How to Exfoliate Skin Safely by Skin Type

Mother Dirt

Exfoliation is an important part of any skin care routine, no matter what kind of skin type you have. Exfoliation involves the removal of dead skin and dirt from the surface of your skin to reveal smoother, newer skin. 

Knowing that your skin functions quite well on its own, you might wonder if exfoliating is even really necessary. If you’re familiar with your skin’s microbiome, you might also wonder if exfoliating will harm the microbiome. 

Before you pick up the apricot seed scrub, let’s talk about exfoliation; what it is, if you need it, how it affects the skin microbiome, and how you can exfoliate skin safely by skin type. 

But first, let’s find out why exfoliation even exists: It all starts with the life cycle of your skin. 

The Life Cycle of Skin?

Your skin is constantly at work making new skin. From the minute you are born, your skin cells begin a continuous cycle of birth, life, death, and regeneration. When we are young, the cycle happens rapidly, as quickly as two weeks. 

As we age, the rate at which our cells turnover begins to decline, taking up to a month for individuals between their 30’s to 40’s, and up to two months for the 50+ crowd. 

When skin cell turnover slows, we begin to notice signs of aging on our skin. These external signs like fine lines, wrinkles, loss of elasticity, reduction in skin firmness and plumpness, and dullness, are clues that our skin isn’t making new skin as quickly as needed.

As your skin cells turnover, dead skin cells get pushed from the deepest layers of your skin up to the surface. Once they reach the surface, they should slough off automatically, but that doesn’t happen as effectively in skin that is aging. 

The result is a layer of dead skin cells that clings to the stratum corneum -- the uppermost layer of your skin -- causing your complexion to look dull and potentially clogging your pores.

This layer of dead skin cells can also further slow the process of skin regeneration, making it even more difficult for your skin cell turnover to happen at a faster rate. The solution is exfoliation.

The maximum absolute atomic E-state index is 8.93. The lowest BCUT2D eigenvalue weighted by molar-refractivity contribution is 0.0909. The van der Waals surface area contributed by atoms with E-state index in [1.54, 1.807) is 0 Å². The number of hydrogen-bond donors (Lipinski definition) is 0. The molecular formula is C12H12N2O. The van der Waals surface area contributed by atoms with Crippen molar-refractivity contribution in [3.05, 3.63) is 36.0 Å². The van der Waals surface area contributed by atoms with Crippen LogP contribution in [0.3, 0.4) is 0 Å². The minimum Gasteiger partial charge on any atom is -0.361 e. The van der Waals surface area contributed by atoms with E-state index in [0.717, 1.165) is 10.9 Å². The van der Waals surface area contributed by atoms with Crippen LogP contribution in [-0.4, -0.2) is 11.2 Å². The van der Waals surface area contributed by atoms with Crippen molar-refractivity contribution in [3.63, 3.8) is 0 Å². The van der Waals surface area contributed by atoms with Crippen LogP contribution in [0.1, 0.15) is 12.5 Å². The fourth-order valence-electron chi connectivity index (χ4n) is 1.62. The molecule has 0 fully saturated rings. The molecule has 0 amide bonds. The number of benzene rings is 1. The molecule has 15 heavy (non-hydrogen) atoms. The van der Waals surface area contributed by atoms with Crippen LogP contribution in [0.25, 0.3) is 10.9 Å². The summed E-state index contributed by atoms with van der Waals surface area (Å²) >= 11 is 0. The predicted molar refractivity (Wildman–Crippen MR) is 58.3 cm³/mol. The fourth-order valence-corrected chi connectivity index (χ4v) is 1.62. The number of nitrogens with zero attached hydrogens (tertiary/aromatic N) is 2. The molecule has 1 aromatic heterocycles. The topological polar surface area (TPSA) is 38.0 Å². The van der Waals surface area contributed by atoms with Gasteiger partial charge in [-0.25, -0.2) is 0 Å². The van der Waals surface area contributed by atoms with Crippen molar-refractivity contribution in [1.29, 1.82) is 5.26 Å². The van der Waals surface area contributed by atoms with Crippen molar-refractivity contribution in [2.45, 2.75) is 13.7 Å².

What is Exfoliation?

Exfoliation removes the top layer of dead skin cells from your skin, along with dirt, excess oil and any other impurities that might be living there rent-free. 

Exfoliation is incredibly beneficial to your skin. Aside from simply removing dead skin, here’s what it can do.

  • Helps keep pores clean. Pores get clogged on every skin type. Keeping them clean is more challenging for some than others. Exfoliating can help keep your pores cleaner by ensuring that your favorite cleansers are actually able to reach the pores and do their jobs. 
  • Helps eliminate blemishes. Dead skin cells mix with oil and c. acnes bacteria on your skin resulting in whiteheads and blackheads. Removing the dead skin cells and excess oil helps prevent blemishes from forming. 
  • Allows other products to work better. When your other products are able to penetrate your skin, they work more effectively. Removing the layer of dirt and debris hanging out on your skin lets your other skin care products penetrate your pores, delivering their ingredients to deeper layers of your skin.
  • Supports cellular turnover. Exfoliating your skin regularly helps your skin cells turnover more quickly. Think of it this way: once the layer of dead skin cells on the surface of your skin is gone, your skin receives the message that it can make new cells. 
  • Helps improve skin tone. If you feel your skin tone is uneven, exfoliation can help. Exfoliation helps reveal skin that isn’t damaged by the sun and is more even toned. 

Exfoliating your skin sets the stage for it to be healthy and look youthful. It’s a vital part of taking care of your skin. 

Is Exfoliating Necessary?

Short answer, yes; if you want healthy, glowing skin. 

Exfoliating your skin is a healthy part of your skin care routine, but it’s important you do it correctly. There are three basic ways to exfoliate your skin:

Physical Exfoliation

Physical exfoliation involves the use of a granular scrub or cloth to remove dead skin cells. When you use a scrub, you will gently massage the granules onto your skin, buffing away dead skin cells. 

Using an exfoliating sponge or cloth works the same way. Rubbing the cloth gently across your face lifts dead skin cells, dirt, and oil to remove them from the surface of your skin. 

Physical exfoliation is a great way to exfoliate your skin on your own in the comfort of your own home. All types of skin can benefit from physical exfoliation, but the amount of exfoliation you use and frequency should be gauged on your skin type.